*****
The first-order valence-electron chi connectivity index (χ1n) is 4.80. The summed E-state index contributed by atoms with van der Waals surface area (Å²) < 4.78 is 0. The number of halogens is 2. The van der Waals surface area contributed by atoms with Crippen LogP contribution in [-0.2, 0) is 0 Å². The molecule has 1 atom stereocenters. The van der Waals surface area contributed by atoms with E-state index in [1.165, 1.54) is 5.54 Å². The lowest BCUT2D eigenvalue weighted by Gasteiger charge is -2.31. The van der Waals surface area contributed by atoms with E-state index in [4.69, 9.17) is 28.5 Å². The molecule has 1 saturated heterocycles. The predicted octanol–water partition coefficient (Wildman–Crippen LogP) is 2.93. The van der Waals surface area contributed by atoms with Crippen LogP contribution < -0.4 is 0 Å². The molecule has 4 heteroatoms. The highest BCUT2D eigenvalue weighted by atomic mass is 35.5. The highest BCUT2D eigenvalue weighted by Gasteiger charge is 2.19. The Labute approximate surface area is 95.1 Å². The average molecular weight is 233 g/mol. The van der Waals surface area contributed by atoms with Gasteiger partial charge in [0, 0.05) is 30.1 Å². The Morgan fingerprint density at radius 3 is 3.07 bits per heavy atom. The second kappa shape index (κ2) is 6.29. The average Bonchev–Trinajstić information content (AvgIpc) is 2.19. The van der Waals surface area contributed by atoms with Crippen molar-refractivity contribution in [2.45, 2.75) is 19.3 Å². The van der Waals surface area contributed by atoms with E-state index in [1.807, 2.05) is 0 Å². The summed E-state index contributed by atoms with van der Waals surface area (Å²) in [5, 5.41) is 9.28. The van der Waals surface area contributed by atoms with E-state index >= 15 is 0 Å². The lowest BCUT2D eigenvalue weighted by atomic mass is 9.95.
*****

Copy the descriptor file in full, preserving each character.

The first-order valence-electron chi connectivity index (χ1n) is 4.80. The summed E-state index contributed by atoms with van der Waals surface area (Å²) < 4.78 is 0. The number of halogens is 2. The van der Waals surface area contributed by atoms with Crippen LogP contribution in [-0.2, 0) is 0 Å². The molecule has 1 atom stereocenters. The van der Waals surface area contributed by atoms with E-state index in [1.165, 1.54) is 5.54 Å². The lowest BCUT2D eigenvalue weighted by Gasteiger charge is -2.31. The van der Waals surface area contributed by atoms with E-state index in [4.69, 9.17) is 28.5 Å². The molecule has 1 saturated heterocycles. The predicted octanol–water partition coefficient (Wildman–Crippen LogP) is 2.93. The van der Waals surface area contributed by atoms with Crippen LogP contribution < -0.4 is 0 Å². The molecule has 4 heteroatoms. The highest BCUT2D eigenvalue weighted by atomic mass is 35.5. The highest BCUT2D eigenvalue weighted by Gasteiger charge is 2.19. The Labute approximate surface area is 95.1 Å². The average molecular weight is 233 g/mol. The van der Waals surface area contributed by atoms with Gasteiger partial charge in [0, 0.05) is 30.1 Å². The Morgan fingerprint density at radius 3 is 3.07 bits per heavy atom. The second kappa shape index (κ2) is 6.29. The average Bonchev–Trinajstić information content (AvgIpc) is 2.19. The van der Waals surface area contributed by atoms with Crippen molar-refractivity contribution in [2.45, 2.75) is 19.3 Å². The van der Waals surface area contributed by atoms with E-state index in [1.807, 2.05) is 0 Å². The summed E-state index contributed by atoms with van der Waals surface area (Å²) in [5, 5.41) is 9.28. The van der Waals surface area contributed by atoms with E-state index >= 15 is 0 Å². The lowest BCUT2D eigenvalue weighted by atomic mass is 9.95.